Covid-19 and Economic Growth
Alright, so let's talk about Covid progress. The vaccine rollout has exceeded a lot of people's expectations. Almost 150 million people in the United States (and it will be by the time you see this likely over 150 million) have received their first dose. What's really key about the first dose is that it is very, very effective at basically, eliminating the chance of hospitalization and eliminating the chance of fatality. It doesn't mean you won't get symptoms, but it gets rid of the worst outcomes of Covid and we've made extraordinary progress there. If you remember back to my previous video last quarter, we talked about one of the unfortunate stats of the pandemic is about 80%, or just over 80%, of the people who are passing away from Covid are age 65 or older. The thought was we were hopeful that if we got those people vaccinated as soon as possible we might be able to cut down on future fatalities and future cases (because they’re the most vulnerable cases, as well) by 80% in just a few months if we can get those people vaccinated. We're at about 83% of that population is vaccinated and what has happened is fatalities and confirmed cases across the board have gone down about 80% from January to the end of April and that's good news in a time that's been a really tough 13-14 months. We've made a lot of progress. We hope this goes down another 80% in the next three months or so. By the time I’m filming this next time I’m hoping we're back to a level pre-March 2020, as far as cases and fatalities in the US from Covid-19. That's important to think about from the standpoint of what does that mean for economic growth? It means that we can continue to open up and people will start to feel safer and start to feel more confident going back to a little bit more of the things they enjoyed in the past like eating, traveling, having services in person, not wearing a mask, being around our friends and family. I think that bodes well, not just for the American psyche, but also the economy.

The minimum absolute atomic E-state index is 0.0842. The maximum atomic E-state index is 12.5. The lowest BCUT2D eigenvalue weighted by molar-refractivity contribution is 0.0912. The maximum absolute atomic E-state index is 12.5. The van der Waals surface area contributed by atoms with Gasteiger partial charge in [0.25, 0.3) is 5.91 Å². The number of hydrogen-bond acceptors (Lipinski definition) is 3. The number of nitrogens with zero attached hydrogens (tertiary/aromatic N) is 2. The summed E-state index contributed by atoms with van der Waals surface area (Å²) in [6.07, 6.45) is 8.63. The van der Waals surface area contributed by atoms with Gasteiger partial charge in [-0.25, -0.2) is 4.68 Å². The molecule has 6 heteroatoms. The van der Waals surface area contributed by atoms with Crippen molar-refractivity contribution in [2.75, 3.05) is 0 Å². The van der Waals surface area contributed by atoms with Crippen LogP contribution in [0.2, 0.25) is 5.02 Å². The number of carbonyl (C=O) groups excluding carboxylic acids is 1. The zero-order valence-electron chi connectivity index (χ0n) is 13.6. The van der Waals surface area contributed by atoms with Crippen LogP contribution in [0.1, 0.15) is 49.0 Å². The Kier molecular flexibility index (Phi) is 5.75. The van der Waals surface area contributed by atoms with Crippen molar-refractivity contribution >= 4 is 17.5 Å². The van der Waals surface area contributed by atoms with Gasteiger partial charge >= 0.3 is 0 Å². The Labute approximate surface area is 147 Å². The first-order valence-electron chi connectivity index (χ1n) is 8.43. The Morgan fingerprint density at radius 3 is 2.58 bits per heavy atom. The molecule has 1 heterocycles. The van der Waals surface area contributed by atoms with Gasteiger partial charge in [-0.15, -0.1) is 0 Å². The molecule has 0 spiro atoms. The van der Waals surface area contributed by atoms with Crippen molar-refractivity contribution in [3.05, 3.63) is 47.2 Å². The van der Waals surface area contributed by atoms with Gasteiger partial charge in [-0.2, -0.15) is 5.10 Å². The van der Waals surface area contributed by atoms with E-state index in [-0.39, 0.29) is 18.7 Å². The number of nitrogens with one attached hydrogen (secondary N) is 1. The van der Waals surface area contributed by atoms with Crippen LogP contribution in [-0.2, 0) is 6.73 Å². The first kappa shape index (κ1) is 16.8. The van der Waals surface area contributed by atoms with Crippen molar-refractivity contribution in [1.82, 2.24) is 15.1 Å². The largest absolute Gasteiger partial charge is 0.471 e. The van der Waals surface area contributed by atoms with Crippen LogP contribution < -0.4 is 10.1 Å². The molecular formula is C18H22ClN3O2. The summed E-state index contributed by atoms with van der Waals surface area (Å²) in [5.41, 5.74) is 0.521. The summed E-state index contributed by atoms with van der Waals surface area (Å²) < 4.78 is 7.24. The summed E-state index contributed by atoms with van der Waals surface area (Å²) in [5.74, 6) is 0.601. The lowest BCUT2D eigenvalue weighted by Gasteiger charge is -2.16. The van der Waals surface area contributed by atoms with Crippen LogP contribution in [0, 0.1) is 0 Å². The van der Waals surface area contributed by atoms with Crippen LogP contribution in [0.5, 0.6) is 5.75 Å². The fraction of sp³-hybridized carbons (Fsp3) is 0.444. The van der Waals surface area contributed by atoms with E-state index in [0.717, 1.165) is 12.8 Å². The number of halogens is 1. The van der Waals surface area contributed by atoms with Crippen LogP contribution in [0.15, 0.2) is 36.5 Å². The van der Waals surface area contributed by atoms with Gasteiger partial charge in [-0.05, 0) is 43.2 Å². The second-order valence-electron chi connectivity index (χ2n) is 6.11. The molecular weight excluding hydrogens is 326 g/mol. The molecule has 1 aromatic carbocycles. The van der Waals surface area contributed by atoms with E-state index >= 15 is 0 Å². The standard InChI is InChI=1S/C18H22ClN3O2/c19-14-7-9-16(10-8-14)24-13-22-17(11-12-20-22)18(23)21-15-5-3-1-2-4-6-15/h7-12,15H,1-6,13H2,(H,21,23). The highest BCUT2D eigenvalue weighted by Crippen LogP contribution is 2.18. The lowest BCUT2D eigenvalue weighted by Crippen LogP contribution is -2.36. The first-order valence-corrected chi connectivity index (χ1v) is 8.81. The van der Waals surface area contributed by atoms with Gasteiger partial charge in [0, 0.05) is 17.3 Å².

Now this progress towards herd immunity. I want to talk just a little bit about this. I think it's an interesting thing to keep an eye on because it's a combination of people estimated to have been infected, which is a much larger number than cases, according to CDC, and how many people have been vaccinated. We're starting to test that zone of herd immunity. Different epidemiologists say that's at a different level - some say it’s as low as 60% some say that it doesn't really kick in until over 90%. How I think of this is immunity - not as a 100% chance that nobody gets this again. It's are we robust enough in our collective immune system to be able to keep this to a level that's more like a seasonal flu, or having a few hundred thousand people hospitalized a year in a seasonal flu, and 10, 20, 30,000 people pass away, not hundreds of thousands and not millions of people being hospitalized over time. So, if we can get it to that point. I don't know if it will ever necessarily 100% go away, but if we can get it to the point where it's like other communicable diseases that really bodes well for the economy and, obviously, it bodes much better for just life on Planet Earth, for our species. So, I'm hopeful that next time I do this, that these numbers are a lot better than they are right now, as more people get antibodies.
What’s NextAlright, so what are we going to do next? We're going to continue to monitor the economy and markets and Covid-19, as we always do. We're going to rebalance portfolios, as needed, so if stocks continue to go up and if bonds continue to go down we're going to sell stocks at a gain and buy bonds at lower prices. We will continue to manage cash in your account, so if you're in distribution stage we're going to have between four and eight months’ worth of cash in order to keep those paychecks coming in retirement. I'm Josh Wolberg. Thanks for watching. Stay curious, my friends.